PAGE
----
I am pleased to rise to speak about one of the finest football leagues in Australia: the South West Football League.
In 1953 the Bunbury-Collie League was formed with teams such as Bunbury Railways, Collie Railways, Pastimes, Mines Rovers, Collie Centrals, South Bunbury and Donnybrook signing on at the historic meeting in Collie in March of that year, with Eastern Districts which was Capel and Busselton, and Western Districts, which was Busselton, joining later.
In 1955 Eastern Districts and Western Districts merged to form one united Busselton team, before Harvey Brunswick joined the league in 1956.
In the same year Pastimes became Carey Park and Bunbury Railways became Bunbury.
They are names which will be familiar across the south-west.
Well-known Bunbury man Percy Payne was a driving force in revamping the league to the South West National Football League in 1957.
Seconds, as it was then called, as well as Boyanup-Capel, joined as part of the competition. Nineteen fifty-seven also marked the start of the south-west using the colours of green and gold for the country championships, which has continued 60 years on.
In 1961 Collie Railways and Collie Centrals merged to form the Collie Football Club and Augusta-Margaret River joined the league to make a 10-team competition in 1966.
League matches were umpired by WAFL umpires who travelled from Perth until the umpires association was formed in 1977.
Today the league appoints matches to all four levels: Colts, Reserves, Women and League.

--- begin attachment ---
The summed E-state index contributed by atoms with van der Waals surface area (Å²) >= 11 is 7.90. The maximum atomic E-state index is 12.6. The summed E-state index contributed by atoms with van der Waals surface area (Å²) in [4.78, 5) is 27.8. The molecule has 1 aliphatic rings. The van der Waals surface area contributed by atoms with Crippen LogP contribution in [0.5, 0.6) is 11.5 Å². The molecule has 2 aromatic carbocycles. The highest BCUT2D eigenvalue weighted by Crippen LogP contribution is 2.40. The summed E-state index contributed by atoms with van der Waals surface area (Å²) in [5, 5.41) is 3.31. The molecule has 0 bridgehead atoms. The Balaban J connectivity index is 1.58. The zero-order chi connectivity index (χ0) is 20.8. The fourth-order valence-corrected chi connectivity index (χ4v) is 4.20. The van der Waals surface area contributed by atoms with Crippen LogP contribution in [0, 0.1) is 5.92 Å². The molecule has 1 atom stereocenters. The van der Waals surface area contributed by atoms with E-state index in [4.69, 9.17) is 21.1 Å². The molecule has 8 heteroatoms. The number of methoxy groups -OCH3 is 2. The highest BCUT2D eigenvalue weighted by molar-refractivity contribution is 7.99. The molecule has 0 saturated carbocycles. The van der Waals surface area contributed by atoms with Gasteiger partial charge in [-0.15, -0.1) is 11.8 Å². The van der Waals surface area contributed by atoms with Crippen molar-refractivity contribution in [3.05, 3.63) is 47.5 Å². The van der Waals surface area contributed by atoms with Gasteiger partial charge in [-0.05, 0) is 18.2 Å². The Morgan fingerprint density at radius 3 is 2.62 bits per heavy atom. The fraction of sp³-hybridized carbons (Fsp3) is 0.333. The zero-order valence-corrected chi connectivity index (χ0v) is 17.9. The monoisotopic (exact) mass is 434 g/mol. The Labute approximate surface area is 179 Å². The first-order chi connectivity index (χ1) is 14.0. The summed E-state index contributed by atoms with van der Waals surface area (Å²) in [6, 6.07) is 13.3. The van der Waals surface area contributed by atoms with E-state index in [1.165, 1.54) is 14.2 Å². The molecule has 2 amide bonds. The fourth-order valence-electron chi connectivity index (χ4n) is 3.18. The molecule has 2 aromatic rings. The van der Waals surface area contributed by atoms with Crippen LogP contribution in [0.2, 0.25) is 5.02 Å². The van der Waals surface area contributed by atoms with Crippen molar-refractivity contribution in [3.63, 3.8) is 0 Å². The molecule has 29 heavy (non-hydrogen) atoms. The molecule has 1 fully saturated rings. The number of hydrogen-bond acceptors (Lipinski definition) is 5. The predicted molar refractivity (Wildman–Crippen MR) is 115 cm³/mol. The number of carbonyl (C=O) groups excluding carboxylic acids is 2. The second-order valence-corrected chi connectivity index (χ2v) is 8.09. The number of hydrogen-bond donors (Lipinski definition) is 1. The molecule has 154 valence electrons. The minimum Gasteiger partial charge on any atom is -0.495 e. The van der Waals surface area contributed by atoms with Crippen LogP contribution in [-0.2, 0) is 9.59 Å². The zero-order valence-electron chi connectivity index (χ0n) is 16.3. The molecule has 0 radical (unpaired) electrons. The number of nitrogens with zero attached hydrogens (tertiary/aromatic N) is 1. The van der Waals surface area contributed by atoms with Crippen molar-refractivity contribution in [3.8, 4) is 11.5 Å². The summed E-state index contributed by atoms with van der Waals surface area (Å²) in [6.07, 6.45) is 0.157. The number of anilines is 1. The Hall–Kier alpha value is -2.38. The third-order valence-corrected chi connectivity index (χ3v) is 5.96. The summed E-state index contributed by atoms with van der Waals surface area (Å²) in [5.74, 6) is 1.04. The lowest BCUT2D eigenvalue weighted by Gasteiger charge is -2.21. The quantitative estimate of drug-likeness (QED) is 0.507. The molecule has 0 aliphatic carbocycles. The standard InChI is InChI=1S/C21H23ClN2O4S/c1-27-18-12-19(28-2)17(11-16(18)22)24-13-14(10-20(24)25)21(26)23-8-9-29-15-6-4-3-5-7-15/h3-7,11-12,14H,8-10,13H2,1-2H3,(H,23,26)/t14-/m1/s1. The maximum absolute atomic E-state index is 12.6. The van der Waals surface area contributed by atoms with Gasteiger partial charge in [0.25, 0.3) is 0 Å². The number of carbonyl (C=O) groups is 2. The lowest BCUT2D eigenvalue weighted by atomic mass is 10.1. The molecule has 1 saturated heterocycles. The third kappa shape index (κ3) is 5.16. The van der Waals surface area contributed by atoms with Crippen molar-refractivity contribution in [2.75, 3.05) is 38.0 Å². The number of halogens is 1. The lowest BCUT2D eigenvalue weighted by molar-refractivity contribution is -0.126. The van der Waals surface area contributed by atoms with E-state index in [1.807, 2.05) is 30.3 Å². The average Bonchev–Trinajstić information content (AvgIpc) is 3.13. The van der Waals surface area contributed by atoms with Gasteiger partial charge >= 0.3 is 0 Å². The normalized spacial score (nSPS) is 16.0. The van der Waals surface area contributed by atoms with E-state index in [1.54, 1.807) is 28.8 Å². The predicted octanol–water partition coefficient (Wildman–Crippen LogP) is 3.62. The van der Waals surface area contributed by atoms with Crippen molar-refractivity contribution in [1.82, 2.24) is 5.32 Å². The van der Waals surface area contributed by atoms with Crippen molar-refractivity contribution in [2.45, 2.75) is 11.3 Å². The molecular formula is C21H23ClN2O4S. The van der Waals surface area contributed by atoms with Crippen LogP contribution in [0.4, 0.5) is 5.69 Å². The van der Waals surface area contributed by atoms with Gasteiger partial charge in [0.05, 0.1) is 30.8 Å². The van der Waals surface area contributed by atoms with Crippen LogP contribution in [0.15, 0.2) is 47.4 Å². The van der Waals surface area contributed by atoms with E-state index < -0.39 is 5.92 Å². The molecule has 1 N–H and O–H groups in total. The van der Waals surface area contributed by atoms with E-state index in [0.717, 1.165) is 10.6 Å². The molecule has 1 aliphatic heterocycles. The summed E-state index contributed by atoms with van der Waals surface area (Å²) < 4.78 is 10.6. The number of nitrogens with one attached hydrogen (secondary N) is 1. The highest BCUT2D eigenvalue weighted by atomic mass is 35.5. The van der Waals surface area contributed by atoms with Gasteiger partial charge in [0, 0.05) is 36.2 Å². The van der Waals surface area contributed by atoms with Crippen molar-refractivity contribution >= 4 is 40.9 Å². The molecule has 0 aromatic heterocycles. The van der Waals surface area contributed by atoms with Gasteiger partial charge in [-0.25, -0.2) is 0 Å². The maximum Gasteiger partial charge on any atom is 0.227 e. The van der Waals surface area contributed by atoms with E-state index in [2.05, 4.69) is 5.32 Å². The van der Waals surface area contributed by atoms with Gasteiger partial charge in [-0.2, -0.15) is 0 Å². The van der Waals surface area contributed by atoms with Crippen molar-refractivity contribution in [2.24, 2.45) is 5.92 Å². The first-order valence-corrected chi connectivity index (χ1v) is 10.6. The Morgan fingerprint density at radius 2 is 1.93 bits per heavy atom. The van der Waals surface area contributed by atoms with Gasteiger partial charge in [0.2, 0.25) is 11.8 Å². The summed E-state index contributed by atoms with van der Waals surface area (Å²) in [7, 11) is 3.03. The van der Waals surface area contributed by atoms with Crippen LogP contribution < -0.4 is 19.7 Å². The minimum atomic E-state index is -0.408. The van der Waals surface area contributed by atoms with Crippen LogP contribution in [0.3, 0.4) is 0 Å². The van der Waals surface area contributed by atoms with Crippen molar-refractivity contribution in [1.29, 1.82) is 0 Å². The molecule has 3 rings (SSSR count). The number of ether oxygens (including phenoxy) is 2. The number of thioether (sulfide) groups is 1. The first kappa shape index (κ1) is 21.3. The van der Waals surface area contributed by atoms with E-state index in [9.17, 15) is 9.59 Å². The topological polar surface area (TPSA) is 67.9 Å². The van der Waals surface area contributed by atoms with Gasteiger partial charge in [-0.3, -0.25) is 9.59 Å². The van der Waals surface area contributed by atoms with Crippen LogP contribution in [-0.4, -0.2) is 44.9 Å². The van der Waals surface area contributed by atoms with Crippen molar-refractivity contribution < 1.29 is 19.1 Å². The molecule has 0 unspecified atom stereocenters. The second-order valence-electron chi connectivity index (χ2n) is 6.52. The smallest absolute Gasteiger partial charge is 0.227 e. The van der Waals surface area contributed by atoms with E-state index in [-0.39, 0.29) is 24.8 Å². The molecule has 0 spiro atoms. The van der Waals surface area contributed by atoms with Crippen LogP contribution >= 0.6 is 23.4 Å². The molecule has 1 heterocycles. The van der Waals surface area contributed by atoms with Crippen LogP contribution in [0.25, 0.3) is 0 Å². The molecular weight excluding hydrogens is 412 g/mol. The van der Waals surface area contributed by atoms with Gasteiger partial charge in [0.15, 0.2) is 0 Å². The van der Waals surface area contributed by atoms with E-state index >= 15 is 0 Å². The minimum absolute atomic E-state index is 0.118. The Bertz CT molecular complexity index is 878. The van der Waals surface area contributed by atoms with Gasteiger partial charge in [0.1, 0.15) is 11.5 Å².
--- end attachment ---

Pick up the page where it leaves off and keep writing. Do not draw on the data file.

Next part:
Jason Crowe holds the overall record for the most games umpired: 711, including 14 league grand finals.
In 1991 the competition dropped the ‘National’ title in its name and became the South West Football League.
It is one of the strongest country leagues in the country, having won the landmark country championships 22 times since its inception in 1965.
The Colts have won eight out of 10 of their grand finals.
It includes an impressive run of taking out the title five times in a row between 2011 and 2015.
South Bunbury has won 44 league premierships in this time—15 since the South West Football League was formed.
Following a successful stint in the Peel Football League, the Harvey Bulls Football Club joined the South West Football League in 2009.
I was a proud president of that club for 10 years.
There may be more teams ahead in the future, but I want to congratulate the President of the South West Football League, Barry Tate, and General Manager John Vidos.
We all know that sporting clubs, particularly football clubs, are often the heart and soul of communities.
They offer not just sport but social interaction for people, particularly in small regional communities.
Congratulations to the South West Football League.